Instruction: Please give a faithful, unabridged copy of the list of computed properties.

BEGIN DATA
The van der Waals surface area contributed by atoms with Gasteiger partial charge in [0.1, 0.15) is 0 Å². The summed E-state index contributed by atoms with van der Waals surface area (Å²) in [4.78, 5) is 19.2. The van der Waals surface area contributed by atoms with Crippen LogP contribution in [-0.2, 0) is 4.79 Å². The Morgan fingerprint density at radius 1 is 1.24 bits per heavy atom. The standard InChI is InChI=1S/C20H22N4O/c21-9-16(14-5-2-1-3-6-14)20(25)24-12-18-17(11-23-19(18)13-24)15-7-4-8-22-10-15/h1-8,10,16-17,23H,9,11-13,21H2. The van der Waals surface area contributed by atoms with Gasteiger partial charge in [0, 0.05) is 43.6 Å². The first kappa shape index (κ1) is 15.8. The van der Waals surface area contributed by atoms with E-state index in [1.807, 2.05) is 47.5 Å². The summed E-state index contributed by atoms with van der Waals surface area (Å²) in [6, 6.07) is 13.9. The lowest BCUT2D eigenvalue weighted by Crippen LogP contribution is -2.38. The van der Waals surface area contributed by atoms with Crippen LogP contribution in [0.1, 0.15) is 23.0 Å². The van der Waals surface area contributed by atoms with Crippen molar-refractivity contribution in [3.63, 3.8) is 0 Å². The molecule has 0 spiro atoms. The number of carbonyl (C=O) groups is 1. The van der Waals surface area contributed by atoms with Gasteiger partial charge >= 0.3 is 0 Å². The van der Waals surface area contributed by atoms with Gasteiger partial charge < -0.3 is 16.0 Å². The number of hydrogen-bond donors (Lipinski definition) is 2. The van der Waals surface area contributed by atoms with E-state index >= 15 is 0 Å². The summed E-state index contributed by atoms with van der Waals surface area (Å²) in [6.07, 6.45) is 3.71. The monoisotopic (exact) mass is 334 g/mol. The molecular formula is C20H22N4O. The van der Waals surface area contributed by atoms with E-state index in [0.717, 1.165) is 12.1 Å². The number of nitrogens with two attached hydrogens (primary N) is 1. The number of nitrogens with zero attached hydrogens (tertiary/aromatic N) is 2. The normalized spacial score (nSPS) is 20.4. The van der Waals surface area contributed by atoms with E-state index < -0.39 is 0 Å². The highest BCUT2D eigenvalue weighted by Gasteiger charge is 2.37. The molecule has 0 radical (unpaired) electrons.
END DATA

The van der Waals surface area contributed by atoms with Gasteiger partial charge in [0.1, 0.15) is 0 Å². The summed E-state index contributed by atoms with van der Waals surface area (Å²) in [4.78, 5) is 19.2. The van der Waals surface area contributed by atoms with Crippen LogP contribution in [-0.2, 0) is 4.79 Å². The Morgan fingerprint density at radius 1 is 1.24 bits per heavy atom. The standard InChI is InChI=1S/C20H22N4O/c21-9-16(14-5-2-1-3-6-14)20(25)24-12-18-17(11-23-19(18)13-24)15-7-4-8-22-10-15/h1-8,10,16-17,23H,9,11-13,21H2. The van der Waals surface area contributed by atoms with Gasteiger partial charge in [0, 0.05) is 43.6 Å². The first kappa shape index (κ1) is 15.8. The van der Waals surface area contributed by atoms with E-state index in [1.807, 2.05) is 47.5 Å². The summed E-state index contributed by atoms with van der Waals surface area (Å²) in [6, 6.07) is 13.9. The lowest BCUT2D eigenvalue weighted by Crippen LogP contribution is -2.38. The van der Waals surface area contributed by atoms with Crippen LogP contribution in [0.1, 0.15) is 23.0 Å². The van der Waals surface area contributed by atoms with Crippen molar-refractivity contribution in [3.63, 3.8) is 0 Å². The molecule has 0 spiro atoms. The number of carbonyl (C=O) groups is 1. The van der Waals surface area contributed by atoms with Gasteiger partial charge >= 0.3 is 0 Å². The van der Waals surface area contributed by atoms with Gasteiger partial charge < -0.3 is 16.0 Å². The number of hydrogen-bond donors (Lipinski definition) is 2. The van der Waals surface area contributed by atoms with E-state index >= 15 is 0 Å². The summed E-state index contributed by atoms with van der Waals surface area (Å²) in [6.07, 6.45) is 3.71. The monoisotopic (exact) mass is 334 g/mol. The molecular formula is C20H22N4O. The van der Waals surface area contributed by atoms with E-state index in [0.717, 1.165) is 12.1 Å². The number of nitrogens with two attached hydrogens (primary N) is 1. The number of nitrogens with zero attached hydrogens (tertiary/aromatic N) is 2. The normalized spacial score (nSPS) is 20.4. The van der Waals surface area contributed by atoms with E-state index < -0.39 is 0 Å². The highest BCUT2D eigenvalue weighted by Gasteiger charge is 2.37. The molecule has 0 radical (unpaired) electrons.